Truth be told, I'd have a harder time keeping shrub and tree purchases healthy in their pots, moving them in and out of shade, making sure they're watered deep into the pot and not merely the surface inch for a whole summer season than I would digging a proper sized hole, adding any needed amendments and getting them into the ground. Giving them the whole growing season to establish making survival over the winter more likely.

Nothing in the above list - save maybe the Japanese Maple - is terrifically fussy. It's the 21' length along the foundation that gives me pause. Not an altogether large area, but the OP hinted there were other garden areas that could possibly be used.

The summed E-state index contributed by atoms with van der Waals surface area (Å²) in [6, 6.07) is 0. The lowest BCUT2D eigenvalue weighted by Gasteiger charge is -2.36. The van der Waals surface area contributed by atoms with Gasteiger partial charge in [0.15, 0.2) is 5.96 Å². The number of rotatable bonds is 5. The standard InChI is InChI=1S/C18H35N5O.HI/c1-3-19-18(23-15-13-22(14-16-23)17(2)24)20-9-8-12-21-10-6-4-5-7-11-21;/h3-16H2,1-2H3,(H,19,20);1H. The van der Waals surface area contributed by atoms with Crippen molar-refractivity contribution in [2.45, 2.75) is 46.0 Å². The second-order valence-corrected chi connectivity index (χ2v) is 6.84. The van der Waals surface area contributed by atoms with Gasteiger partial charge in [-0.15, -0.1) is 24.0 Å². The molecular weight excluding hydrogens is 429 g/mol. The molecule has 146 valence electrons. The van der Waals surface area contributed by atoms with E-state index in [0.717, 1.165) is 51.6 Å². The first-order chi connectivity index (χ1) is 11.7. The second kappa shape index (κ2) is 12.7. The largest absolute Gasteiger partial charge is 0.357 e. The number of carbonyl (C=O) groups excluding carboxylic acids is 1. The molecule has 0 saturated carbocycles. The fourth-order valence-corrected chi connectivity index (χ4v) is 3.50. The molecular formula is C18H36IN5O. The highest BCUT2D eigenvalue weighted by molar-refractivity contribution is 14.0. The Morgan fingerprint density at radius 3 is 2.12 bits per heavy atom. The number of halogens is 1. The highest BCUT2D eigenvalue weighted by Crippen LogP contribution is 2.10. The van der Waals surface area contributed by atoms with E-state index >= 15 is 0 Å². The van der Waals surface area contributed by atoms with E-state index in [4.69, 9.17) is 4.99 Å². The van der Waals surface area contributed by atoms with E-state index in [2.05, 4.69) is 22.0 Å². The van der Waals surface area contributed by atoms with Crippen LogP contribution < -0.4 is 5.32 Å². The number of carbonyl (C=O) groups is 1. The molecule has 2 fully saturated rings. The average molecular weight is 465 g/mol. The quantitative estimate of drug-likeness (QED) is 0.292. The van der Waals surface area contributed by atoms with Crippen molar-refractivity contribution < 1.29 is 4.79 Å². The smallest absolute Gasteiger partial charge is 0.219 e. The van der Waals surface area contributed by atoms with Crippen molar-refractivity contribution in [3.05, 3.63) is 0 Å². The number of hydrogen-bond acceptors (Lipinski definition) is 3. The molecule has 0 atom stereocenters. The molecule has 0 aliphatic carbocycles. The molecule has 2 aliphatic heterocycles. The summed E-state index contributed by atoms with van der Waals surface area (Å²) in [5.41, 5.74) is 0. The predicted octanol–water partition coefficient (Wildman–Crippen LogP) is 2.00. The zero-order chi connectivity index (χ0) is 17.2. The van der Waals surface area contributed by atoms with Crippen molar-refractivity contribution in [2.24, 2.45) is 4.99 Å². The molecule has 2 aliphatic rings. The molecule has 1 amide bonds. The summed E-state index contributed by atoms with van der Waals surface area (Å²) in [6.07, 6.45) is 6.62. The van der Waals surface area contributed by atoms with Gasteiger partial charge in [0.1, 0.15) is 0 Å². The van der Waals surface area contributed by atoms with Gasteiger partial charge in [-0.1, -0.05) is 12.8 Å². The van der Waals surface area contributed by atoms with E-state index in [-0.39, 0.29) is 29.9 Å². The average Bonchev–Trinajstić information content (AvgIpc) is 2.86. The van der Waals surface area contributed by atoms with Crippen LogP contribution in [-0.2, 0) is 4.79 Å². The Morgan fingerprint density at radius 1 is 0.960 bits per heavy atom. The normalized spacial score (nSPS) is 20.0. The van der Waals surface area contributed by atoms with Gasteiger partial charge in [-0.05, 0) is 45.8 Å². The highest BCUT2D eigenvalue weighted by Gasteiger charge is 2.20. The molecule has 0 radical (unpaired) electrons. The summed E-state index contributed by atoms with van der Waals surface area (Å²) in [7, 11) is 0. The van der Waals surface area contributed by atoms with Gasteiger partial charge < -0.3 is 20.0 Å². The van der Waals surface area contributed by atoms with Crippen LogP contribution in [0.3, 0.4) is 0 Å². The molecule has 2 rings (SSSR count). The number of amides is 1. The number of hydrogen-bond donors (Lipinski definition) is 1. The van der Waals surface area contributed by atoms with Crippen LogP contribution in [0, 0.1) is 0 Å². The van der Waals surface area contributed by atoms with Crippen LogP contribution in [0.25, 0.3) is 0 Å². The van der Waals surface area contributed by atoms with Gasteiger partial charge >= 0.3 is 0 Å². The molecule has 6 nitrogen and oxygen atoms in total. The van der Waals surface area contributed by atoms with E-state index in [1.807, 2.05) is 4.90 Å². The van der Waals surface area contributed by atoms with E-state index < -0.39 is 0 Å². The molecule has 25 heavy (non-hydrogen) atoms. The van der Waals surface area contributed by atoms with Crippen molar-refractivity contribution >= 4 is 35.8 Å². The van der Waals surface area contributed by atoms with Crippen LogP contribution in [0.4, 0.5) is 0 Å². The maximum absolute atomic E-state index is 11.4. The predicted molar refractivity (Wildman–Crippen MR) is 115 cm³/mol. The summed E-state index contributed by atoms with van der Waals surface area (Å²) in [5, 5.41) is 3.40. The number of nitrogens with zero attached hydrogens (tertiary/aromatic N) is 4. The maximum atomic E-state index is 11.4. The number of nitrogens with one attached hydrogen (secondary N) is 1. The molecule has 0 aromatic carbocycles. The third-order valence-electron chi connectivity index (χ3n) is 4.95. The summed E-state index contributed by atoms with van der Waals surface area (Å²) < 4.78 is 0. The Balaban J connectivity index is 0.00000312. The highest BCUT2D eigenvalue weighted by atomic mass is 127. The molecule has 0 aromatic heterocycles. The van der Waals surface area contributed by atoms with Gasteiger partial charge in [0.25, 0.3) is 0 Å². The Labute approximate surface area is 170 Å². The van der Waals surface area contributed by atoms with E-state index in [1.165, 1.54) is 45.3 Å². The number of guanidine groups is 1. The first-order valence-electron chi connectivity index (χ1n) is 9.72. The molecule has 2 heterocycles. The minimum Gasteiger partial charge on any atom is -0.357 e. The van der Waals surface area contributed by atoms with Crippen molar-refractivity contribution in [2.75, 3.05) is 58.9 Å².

As usual, I'd like to see a photo - possibly one that escapes the fantasy land makeovers to which we're often treated.

    Bookmark   June 8, 2012 at 1:34PM
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oceandweller(8B)

Actually duluthin, most of her list is small trees and shrubs. I was not only saying because of the temp, but with summer rolling around its much harder to keep the water on if we run into a summer drought that has been plaguing most of the US over the last 3-4 years. Its also better than running out and planting them, then having to move them.

Draw out a specific plan, design for future plant height, and make it as close to spec as possible. If you can't do that and have the money, hire a professional. If not, take your time and don't rush it.

Don't mass plant your list, it will probably look jumbled.

I would also put that red twig dogwood somewhere really noticeable in the winter, not too far off from the home.

    Bookmark   June 13, 2012 at 2:08AM